Starting the week off with (surprise!) yet another Trump-related story. He’s managed to upset not only the entire blue party, but some states, and even individuals from his own administration, and now social media is taking a whack at his administration. Facebook has suspended Cambridge Analytica, a data analytic firm that the Trump campaign used, after it obtained the information of hundreds of thousands users’ info in a way that violated the Facebook’s rules and regulations. Its’ excuse is that, back in 2015, the firm got permission to gather this data from a couple of individuals, but unbeknownst to Facebook, the firm not only took these few individual’s information, but their entire friends list information as well. As if stealing personal information from 50 million individuals wasn’t bad enough, when Facebook asked the firm to delete the information, the firm agreed, but never deleted the information. Wait, it gets better. The firm then met with Russian business executives to discuss how the stolen information was utilized to target American voters. So, what does the Facebook CEO have to say about all this? That he’s really sorry. Zuckerberg is open to ideas on how to better regulate Facebook, and has offered to testify before Congress because he understands that privacy is an important issue to many, who were made to feel unsafe at the hands of his company. Many Facebook users are skeptical and are wondering how else their private information is being used, and shared. In fact, #deletefacebook has been trending on twitter. Sounds like Trump really knows how to pick them, huh?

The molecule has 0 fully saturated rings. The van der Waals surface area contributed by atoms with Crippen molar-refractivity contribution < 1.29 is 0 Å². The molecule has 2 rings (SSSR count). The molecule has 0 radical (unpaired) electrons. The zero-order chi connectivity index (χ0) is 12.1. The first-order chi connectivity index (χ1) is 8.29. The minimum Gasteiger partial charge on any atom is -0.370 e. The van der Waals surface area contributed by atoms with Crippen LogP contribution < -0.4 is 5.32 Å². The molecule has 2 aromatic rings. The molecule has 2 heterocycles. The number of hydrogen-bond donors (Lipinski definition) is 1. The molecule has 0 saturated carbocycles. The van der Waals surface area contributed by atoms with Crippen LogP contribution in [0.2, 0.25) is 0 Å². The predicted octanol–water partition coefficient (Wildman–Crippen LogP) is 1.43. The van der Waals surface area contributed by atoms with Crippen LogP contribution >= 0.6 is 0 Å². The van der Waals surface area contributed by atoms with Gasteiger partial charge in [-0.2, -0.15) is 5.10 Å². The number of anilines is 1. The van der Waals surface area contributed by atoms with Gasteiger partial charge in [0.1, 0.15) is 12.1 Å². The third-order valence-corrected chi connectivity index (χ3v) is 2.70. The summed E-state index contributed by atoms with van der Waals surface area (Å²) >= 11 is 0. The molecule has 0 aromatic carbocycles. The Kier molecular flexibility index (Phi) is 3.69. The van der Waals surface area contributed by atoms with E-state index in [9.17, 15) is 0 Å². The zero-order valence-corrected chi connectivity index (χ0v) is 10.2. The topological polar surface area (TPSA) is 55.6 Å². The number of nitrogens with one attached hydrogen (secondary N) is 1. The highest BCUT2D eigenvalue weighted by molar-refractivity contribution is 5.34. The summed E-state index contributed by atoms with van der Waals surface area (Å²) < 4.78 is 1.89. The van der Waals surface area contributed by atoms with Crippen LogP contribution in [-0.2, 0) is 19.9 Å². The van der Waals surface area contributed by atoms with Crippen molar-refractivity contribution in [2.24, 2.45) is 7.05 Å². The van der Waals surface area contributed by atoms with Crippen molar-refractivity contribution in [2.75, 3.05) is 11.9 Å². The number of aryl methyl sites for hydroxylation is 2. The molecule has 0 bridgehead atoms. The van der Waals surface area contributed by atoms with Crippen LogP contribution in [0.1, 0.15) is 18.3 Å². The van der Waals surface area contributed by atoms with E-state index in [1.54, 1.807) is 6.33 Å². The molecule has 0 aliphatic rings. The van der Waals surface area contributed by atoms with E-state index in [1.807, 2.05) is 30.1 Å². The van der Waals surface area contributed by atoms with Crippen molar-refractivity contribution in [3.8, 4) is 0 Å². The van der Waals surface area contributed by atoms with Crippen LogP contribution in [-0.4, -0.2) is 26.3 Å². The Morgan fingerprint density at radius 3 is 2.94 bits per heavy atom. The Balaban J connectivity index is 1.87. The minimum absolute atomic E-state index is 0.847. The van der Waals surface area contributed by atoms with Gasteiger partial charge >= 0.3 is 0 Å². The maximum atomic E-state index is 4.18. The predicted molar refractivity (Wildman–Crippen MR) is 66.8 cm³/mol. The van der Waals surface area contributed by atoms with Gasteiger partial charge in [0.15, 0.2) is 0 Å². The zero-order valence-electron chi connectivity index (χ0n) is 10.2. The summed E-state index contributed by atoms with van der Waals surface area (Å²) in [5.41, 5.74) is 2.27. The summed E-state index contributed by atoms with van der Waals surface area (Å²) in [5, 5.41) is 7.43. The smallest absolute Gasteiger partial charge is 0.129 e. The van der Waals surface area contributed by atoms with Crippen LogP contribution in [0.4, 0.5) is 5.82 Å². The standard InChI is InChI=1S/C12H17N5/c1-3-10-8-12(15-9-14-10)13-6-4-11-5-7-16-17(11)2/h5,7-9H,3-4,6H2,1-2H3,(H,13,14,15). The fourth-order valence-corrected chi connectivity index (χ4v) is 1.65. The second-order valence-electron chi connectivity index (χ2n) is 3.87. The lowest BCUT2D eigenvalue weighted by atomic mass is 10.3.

Now here’s a story a little closer to home. There have been five package explosions in Austin, Texas just this month. Two people have been killed and four have been injured. The packages all differed in delivery, and showcased a wide array of bombing and explosive knowledge. Some were hidden inside of unmarked packages which were then dropped on individual’s doorsteps, one was left on the side of the road connected to a trip wire, and one exploded in San Antonio’s FedEx distribution center. No one knew who was behind these bombings until Tuesday night when the bomber, Mark Anthony Conditt, bombed himself as the SWATT team approached his car. APD has cautioned locals to still be hyper-aware of their surroundings, because authorities can not be certain that there are not more explosives mailed, planned, etc.
On a more progressive note, men might finally share in the stress of contraceptives. The University of Washington in Seattle has developed a new pill that goes by the name of DMAU. Similar to female contraceptive pills, it consists of a combination of hormones – an androgen such as testosterone, and progestin. However, the pill is still in its beginning stages, but the team is hopeful and has had promising results so far. Long-term studies are underway but who knows? Maybe (hopefully) men will take on some responsibility and contraception won’t fall on just the women’s shoulders any more.